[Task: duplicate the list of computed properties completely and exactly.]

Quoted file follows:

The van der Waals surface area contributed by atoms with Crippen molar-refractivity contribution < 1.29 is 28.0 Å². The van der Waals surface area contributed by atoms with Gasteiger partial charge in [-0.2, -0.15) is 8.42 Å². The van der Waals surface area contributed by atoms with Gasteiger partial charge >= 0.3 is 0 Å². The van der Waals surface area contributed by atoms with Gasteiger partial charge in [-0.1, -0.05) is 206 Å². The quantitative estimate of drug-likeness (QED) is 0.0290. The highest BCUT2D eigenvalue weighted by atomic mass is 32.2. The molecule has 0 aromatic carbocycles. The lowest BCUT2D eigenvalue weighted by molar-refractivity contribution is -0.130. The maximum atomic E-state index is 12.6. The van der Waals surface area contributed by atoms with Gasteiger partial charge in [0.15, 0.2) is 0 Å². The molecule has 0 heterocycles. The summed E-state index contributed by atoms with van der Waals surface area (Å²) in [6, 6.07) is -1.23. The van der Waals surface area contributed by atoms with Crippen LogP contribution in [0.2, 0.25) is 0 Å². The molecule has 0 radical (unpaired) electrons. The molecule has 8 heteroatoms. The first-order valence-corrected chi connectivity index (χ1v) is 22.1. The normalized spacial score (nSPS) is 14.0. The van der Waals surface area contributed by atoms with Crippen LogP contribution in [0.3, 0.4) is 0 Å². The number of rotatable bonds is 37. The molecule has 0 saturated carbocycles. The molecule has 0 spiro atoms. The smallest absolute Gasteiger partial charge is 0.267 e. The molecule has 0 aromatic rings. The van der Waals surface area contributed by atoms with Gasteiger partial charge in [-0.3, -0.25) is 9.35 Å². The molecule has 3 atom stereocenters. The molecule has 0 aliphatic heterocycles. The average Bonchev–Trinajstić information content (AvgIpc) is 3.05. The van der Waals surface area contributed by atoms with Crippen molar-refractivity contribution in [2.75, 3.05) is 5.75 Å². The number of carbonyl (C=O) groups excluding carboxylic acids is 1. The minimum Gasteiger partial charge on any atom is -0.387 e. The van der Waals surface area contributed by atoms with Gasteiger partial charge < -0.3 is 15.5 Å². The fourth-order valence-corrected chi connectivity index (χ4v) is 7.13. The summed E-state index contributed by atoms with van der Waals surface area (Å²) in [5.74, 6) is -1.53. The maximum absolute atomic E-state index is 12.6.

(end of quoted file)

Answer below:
The van der Waals surface area contributed by atoms with Crippen molar-refractivity contribution < 1.29 is 28.0 Å². The van der Waals surface area contributed by atoms with Gasteiger partial charge in [-0.2, -0.15) is 8.42 Å². The van der Waals surface area contributed by atoms with Gasteiger partial charge >= 0.3 is 0 Å². The van der Waals surface area contributed by atoms with Gasteiger partial charge in [-0.1, -0.05) is 206 Å². The quantitative estimate of drug-likeness (QED) is 0.0290. The highest BCUT2D eigenvalue weighted by atomic mass is 32.2. The molecule has 0 aromatic carbocycles. The lowest BCUT2D eigenvalue weighted by molar-refractivity contribution is -0.130. The maximum atomic E-state index is 12.6. The van der Waals surface area contributed by atoms with Gasteiger partial charge in [0.15, 0.2) is 0 Å². The molecule has 0 heterocycles. The summed E-state index contributed by atoms with van der Waals surface area (Å²) in [6, 6.07) is -1.23. The van der Waals surface area contributed by atoms with Crippen LogP contribution in [0.2, 0.25) is 0 Å². The molecule has 0 radical (unpaired) electrons. The molecule has 8 heteroatoms. The first-order valence-corrected chi connectivity index (χ1v) is 22.1. The normalized spacial score (nSPS) is 14.0. The van der Waals surface area contributed by atoms with Crippen LogP contribution in [0.3, 0.4) is 0 Å². The number of rotatable bonds is 37. The molecule has 0 saturated carbocycles. The molecule has 0 spiro atoms. The smallest absolute Gasteiger partial charge is 0.267 e. The molecule has 0 aromatic rings. The van der Waals surface area contributed by atoms with Gasteiger partial charge in [-0.3, -0.25) is 9.35 Å². The molecule has 3 atom stereocenters. The molecule has 0 aliphatic heterocycles. The average Bonchev–Trinajstić information content (AvgIpc) is 3.05. The van der Waals surface area contributed by atoms with Crippen molar-refractivity contribution in [2.75, 3.05) is 5.75 Å². The number of carbonyl (C=O) groups excluding carboxylic acids is 1. The minimum Gasteiger partial charge on any atom is -0.387 e. The van der Waals surface area contributed by atoms with Gasteiger partial charge < -0.3 is 15.5 Å². The fourth-order valence-corrected chi connectivity index (χ4v) is 7.13. The summed E-state index contributed by atoms with van der Waals surface area (Å²) in [5.74, 6) is -1.53. The maximum absolute atomic E-state index is 12.6.